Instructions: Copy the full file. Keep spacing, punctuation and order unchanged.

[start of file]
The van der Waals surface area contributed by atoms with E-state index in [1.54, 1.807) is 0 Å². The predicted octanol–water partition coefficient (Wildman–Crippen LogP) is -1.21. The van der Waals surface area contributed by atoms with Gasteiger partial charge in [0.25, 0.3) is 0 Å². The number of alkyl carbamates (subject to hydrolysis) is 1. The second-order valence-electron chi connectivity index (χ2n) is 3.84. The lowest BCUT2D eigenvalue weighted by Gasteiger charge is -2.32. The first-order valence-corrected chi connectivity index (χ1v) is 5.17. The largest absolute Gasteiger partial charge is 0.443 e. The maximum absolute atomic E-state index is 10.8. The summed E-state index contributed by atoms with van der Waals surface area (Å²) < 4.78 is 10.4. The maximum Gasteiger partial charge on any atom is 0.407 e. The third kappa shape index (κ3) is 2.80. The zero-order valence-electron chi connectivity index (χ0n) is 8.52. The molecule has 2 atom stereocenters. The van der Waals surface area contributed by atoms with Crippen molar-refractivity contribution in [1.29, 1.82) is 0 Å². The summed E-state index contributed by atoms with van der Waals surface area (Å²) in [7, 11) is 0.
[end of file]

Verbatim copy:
The van der Waals surface area contributed by atoms with E-state index in [1.54, 1.807) is 0 Å². The predicted octanol–water partition coefficient (Wildman–Crippen LogP) is -1.21. The van der Waals surface area contributed by atoms with Gasteiger partial charge in [0.25, 0.3) is 0 Å². The number of alkyl carbamates (subject to hydrolysis) is 1. The second-order valence-electron chi connectivity index (χ2n) is 3.84. The lowest BCUT2D eigenvalue weighted by Gasteiger charge is -2.32. The first-order valence-corrected chi connectivity index (χ1v) is 5.17. The largest absolute Gasteiger partial charge is 0.443 e. The maximum absolute atomic E-state index is 10.8. The summed E-state index contributed by atoms with van der Waals surface area (Å²) < 4.78 is 10.4. The maximum Gasteiger partial charge on any atom is 0.407 e. The third kappa shape index (κ3) is 2.80. The zero-order valence-electron chi connectivity index (χ0n) is 8.52. The molecule has 2 atom stereocenters. The van der Waals surface area contributed by atoms with Crippen molar-refractivity contribution in [1.29, 1.82) is 0 Å². The summed E-state index contributed by atoms with van der Waals surface area (Å²) in [7, 11) is 0.